Of course, as soon as we got in the truck, the taxi driver drove by us! So, John called him again, his network finally up and running, and told him to meet us in Alfienya or we would find a different taxi. So, off we went in the little truck. The only time I looked ahead was when I saw the spedometer read more than 100 mph. After that, I just closed my eyes and prayed that we would make it safely to Accra!
After the man, our new friend Eric, dropped us off in Alfienya, we only had to wait for a few minutes before the taxi driver showed up. And we were off! We had to be in Accra by 8:15 pm, but being that it was already past 7, I wasn't sure we would make it. But, John called the NYU students and asked if it was possible to have a later start time. Luckily, they were able to switch some things around and we had until 9 pm to get to their place in Accra.
When we finally made it to Accra, we realized that finding their school building in La Bone would be the difficult part of the journey. We roamed around a bit before getting close and having someone come out to find us. We finally made it and the NYU students were so excited! It felt like a huge reception when we got there. All of our volunteers and our intern, all the kids that went with us to the Volta--it was an amazing entrance!
We found out that the sound system had blown before we got there, so none of the videos had been shown yet. We chatted with the kids and got to see their classrooms and where they had been staying for these past 5 months. It was fun to kinda put a picture to what they had told me about their stay.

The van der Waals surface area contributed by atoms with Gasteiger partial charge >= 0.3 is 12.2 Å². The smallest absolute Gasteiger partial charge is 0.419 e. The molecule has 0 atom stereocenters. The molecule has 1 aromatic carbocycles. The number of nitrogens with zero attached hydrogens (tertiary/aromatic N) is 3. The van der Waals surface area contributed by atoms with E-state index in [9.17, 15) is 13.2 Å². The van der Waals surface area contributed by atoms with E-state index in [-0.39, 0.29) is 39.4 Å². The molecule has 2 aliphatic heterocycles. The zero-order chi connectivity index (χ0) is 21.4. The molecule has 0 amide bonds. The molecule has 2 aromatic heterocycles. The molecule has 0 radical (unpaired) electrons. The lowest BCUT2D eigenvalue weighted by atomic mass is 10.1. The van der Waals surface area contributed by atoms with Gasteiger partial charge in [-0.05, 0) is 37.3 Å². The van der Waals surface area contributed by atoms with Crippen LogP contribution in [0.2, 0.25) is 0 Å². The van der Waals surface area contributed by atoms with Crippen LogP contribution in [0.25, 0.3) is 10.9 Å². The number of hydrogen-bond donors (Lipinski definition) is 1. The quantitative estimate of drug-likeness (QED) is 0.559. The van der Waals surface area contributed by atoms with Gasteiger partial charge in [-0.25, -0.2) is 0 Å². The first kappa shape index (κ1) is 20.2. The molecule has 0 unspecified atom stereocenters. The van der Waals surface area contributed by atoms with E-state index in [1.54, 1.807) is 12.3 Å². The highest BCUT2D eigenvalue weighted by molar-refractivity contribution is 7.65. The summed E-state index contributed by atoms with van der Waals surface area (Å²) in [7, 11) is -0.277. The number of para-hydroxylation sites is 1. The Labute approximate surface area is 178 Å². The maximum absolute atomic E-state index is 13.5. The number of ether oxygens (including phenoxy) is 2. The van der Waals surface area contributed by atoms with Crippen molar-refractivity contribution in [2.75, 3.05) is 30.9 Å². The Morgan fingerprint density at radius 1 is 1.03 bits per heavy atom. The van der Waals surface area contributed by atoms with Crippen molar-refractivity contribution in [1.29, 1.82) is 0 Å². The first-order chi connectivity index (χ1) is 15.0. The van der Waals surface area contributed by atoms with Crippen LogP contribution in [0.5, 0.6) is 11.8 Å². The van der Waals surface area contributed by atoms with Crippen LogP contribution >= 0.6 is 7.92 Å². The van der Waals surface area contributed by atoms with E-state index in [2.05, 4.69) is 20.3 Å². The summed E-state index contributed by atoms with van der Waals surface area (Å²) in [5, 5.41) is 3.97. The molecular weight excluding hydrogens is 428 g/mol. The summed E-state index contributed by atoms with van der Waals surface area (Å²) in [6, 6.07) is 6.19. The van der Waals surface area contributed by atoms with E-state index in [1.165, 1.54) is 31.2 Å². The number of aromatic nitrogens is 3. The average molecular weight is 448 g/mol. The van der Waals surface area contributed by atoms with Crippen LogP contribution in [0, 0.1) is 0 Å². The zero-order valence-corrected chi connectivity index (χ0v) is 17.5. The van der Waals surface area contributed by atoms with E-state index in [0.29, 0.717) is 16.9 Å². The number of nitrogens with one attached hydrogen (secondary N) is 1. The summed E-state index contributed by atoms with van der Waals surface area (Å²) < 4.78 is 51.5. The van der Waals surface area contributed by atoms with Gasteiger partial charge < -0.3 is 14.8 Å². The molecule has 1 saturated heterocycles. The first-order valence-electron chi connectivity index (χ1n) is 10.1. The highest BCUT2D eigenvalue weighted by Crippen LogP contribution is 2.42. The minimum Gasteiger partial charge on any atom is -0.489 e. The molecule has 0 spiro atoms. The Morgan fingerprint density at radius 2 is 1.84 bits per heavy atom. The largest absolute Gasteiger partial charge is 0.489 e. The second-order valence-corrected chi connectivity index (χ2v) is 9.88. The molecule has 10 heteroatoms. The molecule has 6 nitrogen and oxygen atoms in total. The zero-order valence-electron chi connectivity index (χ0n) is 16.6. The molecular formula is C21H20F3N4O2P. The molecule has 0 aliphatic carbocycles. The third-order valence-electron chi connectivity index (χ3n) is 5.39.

We watched 3 films that the students had worked on during the course of the semester. The first was on the traditional religions of Ghana. It was interesting and eye-opening. The second was our film, VOLTA. The students did an excellent job of putting it together. They really tried to capture so many points of view in the 15 minutes that they had to display the issue. They really showed how it was an issue that is hidden but needs to be exposed. And I loved the way that they showed DK--a freed boy, able to attend school and learn and grow and play as he wishes! We were so excited with the outcome and the possibility of use for the film in the future! Way to go NYU film team!!! The last one was on the first president of Ghana. It was interesting too, but perhaps I'm biased. I have to say that I loved VOLTA the best! After the films, Rosemary got up to perform her poem, Phenomenal Woman. She did great! I was so proud of her!
At the very end of the night, we had to say goodbye to everyone. It was sad to see them go as we've so enjoyed having them around. What a blessing they've been to our ministry and our children. I think it was good that we finally made it there tonight. They were so excited to see us!
When all was said and done and we were home, at almost midnight, I thought about today's adventure and realize. . .well, just another day in the life here in Ghana! You never know what to expect! And. . .I think I like that.